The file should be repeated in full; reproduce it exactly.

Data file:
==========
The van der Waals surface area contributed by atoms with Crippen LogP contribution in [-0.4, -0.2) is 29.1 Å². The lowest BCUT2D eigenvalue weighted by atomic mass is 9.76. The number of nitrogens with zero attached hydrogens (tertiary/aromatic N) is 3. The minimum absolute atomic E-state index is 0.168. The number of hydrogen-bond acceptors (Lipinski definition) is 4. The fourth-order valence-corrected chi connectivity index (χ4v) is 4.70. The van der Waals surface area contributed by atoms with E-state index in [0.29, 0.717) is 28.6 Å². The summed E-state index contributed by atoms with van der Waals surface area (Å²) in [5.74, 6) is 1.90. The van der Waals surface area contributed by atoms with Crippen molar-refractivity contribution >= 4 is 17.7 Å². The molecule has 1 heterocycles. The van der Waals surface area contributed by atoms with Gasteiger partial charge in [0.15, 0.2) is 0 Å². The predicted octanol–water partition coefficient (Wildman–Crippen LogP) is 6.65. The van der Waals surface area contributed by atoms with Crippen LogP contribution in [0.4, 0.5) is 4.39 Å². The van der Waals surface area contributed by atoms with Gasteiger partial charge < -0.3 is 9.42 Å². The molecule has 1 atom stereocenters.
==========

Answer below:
The van der Waals surface area contributed by atoms with Crippen LogP contribution in [-0.4, -0.2) is 29.1 Å². The lowest BCUT2D eigenvalue weighted by atomic mass is 9.76. The number of nitrogens with zero attached hydrogens (tertiary/aromatic N) is 3. The minimum absolute atomic E-state index is 0.168. The number of hydrogen-bond acceptors (Lipinski definition) is 4. The fourth-order valence-corrected chi connectivity index (χ4v) is 4.70. The van der Waals surface area contributed by atoms with E-state index in [0.29, 0.717) is 28.6 Å². The summed E-state index contributed by atoms with van der Waals surface area (Å²) in [5.74, 6) is 1.90. The van der Waals surface area contributed by atoms with Crippen molar-refractivity contribution >= 4 is 17.7 Å². The molecule has 1 heterocycles. The van der Waals surface area contributed by atoms with Gasteiger partial charge in [0.15, 0.2) is 0 Å². The predicted octanol–water partition coefficient (Wildman–Crippen LogP) is 6.65. The van der Waals surface area contributed by atoms with Crippen LogP contribution in [0.4, 0.5) is 4.39 Å². The van der Waals surface area contributed by atoms with Gasteiger partial charge < -0.3 is 9.42 Å². The molecule has 1 atom stereocenters.